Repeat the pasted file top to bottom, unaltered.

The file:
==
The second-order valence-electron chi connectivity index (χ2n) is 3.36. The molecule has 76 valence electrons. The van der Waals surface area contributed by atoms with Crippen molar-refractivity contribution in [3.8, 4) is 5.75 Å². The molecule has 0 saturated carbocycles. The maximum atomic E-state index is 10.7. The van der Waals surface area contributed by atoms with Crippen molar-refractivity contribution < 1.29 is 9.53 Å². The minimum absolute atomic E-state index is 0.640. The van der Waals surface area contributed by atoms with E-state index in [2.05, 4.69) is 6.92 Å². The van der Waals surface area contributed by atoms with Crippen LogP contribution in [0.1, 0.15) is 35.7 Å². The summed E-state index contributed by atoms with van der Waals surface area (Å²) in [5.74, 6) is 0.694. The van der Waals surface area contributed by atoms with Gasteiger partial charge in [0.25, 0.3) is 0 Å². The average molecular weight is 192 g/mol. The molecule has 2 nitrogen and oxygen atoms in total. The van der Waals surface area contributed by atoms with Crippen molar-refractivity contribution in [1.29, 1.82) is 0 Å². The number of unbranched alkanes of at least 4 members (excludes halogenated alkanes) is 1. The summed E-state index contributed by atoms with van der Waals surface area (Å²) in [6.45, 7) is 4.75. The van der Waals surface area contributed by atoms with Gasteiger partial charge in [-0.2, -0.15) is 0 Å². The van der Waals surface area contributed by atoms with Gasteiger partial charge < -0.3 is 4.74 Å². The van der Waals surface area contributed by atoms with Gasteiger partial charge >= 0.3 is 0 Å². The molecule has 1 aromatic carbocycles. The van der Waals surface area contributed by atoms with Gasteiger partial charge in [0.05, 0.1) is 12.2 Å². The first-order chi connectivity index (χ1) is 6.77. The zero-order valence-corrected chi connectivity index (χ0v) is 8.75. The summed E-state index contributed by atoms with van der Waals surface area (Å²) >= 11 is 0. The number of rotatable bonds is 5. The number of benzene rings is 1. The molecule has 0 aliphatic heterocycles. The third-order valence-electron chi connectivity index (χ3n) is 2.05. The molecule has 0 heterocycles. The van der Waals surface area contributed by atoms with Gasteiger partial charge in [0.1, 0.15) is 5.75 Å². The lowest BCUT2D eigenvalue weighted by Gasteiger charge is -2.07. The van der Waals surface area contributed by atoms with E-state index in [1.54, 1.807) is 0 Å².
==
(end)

The second-order valence-electron chi connectivity index (χ2n) is 3.36. The molecule has 76 valence electrons. The van der Waals surface area contributed by atoms with Crippen molar-refractivity contribution in [3.8, 4) is 5.75 Å². The molecule has 0 saturated carbocycles. The maximum atomic E-state index is 10.7. The van der Waals surface area contributed by atoms with Crippen molar-refractivity contribution < 1.29 is 9.53 Å². The minimum absolute atomic E-state index is 0.640. The van der Waals surface area contributed by atoms with E-state index in [2.05, 4.69) is 6.92 Å². The van der Waals surface area contributed by atoms with Crippen LogP contribution in [0.1, 0.15) is 35.7 Å². The summed E-state index contributed by atoms with van der Waals surface area (Å²) in [5.74, 6) is 0.694. The van der Waals surface area contributed by atoms with Gasteiger partial charge in [0.25, 0.3) is 0 Å². The average molecular weight is 192 g/mol. The molecule has 2 nitrogen and oxygen atoms in total. The van der Waals surface area contributed by atoms with Crippen molar-refractivity contribution in [1.29, 1.82) is 0 Å². The number of unbranched alkanes of at least 4 members (excludes halogenated alkanes) is 1. The summed E-state index contributed by atoms with van der Waals surface area (Å²) in [6.45, 7) is 4.75. The van der Waals surface area contributed by atoms with Gasteiger partial charge in [-0.2, -0.15) is 0 Å². The van der Waals surface area contributed by atoms with Gasteiger partial charge < -0.3 is 4.74 Å². The van der Waals surface area contributed by atoms with Gasteiger partial charge >= 0.3 is 0 Å². The molecule has 1 aromatic carbocycles. The van der Waals surface area contributed by atoms with Gasteiger partial charge in [0.05, 0.1) is 12.2 Å². The first-order chi connectivity index (χ1) is 6.77. The zero-order valence-corrected chi connectivity index (χ0v) is 8.75. The summed E-state index contributed by atoms with van der Waals surface area (Å²) >= 11 is 0. The number of rotatable bonds is 5. The number of benzene rings is 1. The molecule has 0 aliphatic heterocycles. The third-order valence-electron chi connectivity index (χ3n) is 2.05. The molecule has 0 heterocycles. The van der Waals surface area contributed by atoms with Gasteiger partial charge in [0.1, 0.15) is 5.75 Å². The lowest BCUT2D eigenvalue weighted by Gasteiger charge is -2.07. The van der Waals surface area contributed by atoms with E-state index in [1.54, 1.807) is 0 Å².